3. Coming off them can be hard.

Your doctor might recommend slowly transitioning off of your antidepressants if your depression was short-term or situational. It’s important to do this slowly and under the supervision of your doctor/psychiatrist because your body gets used to the meds and goes through withdrawals when you stop taking them.

This can leave you feeling like a pile of poop if done too quickly or if you stop them cold turkey. Always have a plan with your doctor to make the transition off of them as easy as possible. 

Side note: it’s also totally normal if your doctor does NOT recommend decreasing or stopping your medication. If you have a long-term condition (like severe clinical depression, PTSD, CPTSD, or OCD for example) then you might be on medication for the rest of your life. And that’s okay.

4. They take time to work.

Doctors will usually wait an average of 4-8 weeks to see if your antidepressants are working effectively. Unfortunately, they’re not an immediate fix and do take some time to kick in. So don’t get discouraged after only a week of taking them!

Common Antidepressants 

There are two common types of antidepressants: Selective Serotonin Reuptake Inhibitors (SSRIs) and Serotonin and Norepinephrine Reuptake Inhibitors (SNRIs). 

SSRIs are there to help combat an imbalance of serotonin in the brain and help reduce the serotonin reuptake function that your brain performs. This then leaves more serotonin to float around and be available in your brain — how cool is that?

SNRIs perform a similar function but reduce the reuptake of serotonin AND norepinephrine. This helps balance out the chemistry in your brain and helps you feel a heck of a lot better! SNRIs can also be used to help treat pain and anxiety.

These are the most common SSRIs and SNRIs: 


  • Paroxetine (Paxil, Pexeva, Brisdelle)
  • Citalopram (Celexa)
  • Escitalopram (Lexapro)
  • Sertraline (Zoloft)
  • Fluvoxamine (Luvox)
  • Fluoxetine (Prozac, Sarafem)


  • Levomilnacipran (Fetzima)
  • Desvenlafaxine (Pristiq, Khedezla)
  • Venlafaxine (Effexor XR)
  • Duloxetine (Cymbalta)

Experts generally don’t know which one will work best. Also it could be well worth trying a non-drug treatment first, such as cognitive behavior therapy (CBT) or another psychotherapy.

Questions to Ask Your Doctor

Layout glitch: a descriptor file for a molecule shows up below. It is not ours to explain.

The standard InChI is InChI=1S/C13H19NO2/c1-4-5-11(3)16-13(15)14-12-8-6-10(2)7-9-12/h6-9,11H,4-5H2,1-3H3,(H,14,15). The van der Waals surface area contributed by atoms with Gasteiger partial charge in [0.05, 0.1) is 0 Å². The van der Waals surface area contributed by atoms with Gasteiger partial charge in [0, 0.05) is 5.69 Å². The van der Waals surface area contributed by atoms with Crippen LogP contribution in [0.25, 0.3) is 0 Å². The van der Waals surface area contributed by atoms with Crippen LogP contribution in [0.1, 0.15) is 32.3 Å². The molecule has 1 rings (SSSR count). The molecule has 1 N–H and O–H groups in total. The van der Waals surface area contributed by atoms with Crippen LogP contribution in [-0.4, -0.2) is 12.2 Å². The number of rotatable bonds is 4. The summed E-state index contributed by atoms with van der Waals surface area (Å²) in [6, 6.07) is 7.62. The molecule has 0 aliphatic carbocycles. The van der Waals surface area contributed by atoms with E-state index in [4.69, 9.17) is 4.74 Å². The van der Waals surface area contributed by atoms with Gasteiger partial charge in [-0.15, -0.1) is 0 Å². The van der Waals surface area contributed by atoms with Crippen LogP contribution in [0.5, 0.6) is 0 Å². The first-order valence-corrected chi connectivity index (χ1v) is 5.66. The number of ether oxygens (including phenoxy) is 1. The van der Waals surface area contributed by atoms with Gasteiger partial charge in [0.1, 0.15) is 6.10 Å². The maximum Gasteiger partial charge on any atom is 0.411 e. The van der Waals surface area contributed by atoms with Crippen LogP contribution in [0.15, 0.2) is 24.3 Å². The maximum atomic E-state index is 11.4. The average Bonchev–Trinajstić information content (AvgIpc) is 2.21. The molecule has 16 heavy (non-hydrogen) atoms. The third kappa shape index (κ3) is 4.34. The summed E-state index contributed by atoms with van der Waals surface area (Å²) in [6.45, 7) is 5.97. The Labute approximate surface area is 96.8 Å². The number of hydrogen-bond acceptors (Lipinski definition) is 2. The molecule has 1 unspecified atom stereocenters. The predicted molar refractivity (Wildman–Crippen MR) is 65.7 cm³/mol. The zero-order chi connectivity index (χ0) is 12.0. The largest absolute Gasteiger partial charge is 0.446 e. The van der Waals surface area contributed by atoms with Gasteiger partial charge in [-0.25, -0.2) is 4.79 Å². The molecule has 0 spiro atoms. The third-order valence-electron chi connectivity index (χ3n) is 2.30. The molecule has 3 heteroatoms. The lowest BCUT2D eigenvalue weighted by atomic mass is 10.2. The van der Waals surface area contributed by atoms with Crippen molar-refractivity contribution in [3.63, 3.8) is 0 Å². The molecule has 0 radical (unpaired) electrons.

Depression is one of the most complicated illnesses we have in medicine. And to get the best treatment, it’s important to get on the same page as your doctor.

You have to reach a target dose and identify your target symptoms. A lot of times, these details aren’t looked at. Then it becomes a mismatch of expectations. That’s what would be called a therapeutic failure, not a medication failure.

Here are some questions about antidepressants that you might want to bring up:

  • When should I see results?
  • Will I feel worse before I feel better?
  • How often should I follow up?
  • What are common side effects? How long do they last?
  • How do I know if side effects are serious?
  • What happens if the drug stops working?
  • How long should I stay on an antidepressant?
  • How do I know if I need to change the dose?
  • What are nondrug treatments for depression?
  • What is the plan for stopping the drug?

Don’t Give Up Too Early

It’s normal to want to feel better fast. But it takes time for antidepressants to work. Experts aren’t exactly sure why. One theory is that it can take days or weeks for these drugs to change the chemical pathways that lead to depression. We need more research to know for sure.

While everyone is different, it can take an average of 4-6 weeks to see big improvements. But to truly say that a medication doesn’t work, you have to give it about 8 weeks.

And don’t give up if your first antidepressant isn’t a good fit. Studies show your chances of success go up if you try more than one approach.

The important message is that medication and treatment for depression is effective. But you have to stay engaged with treatment.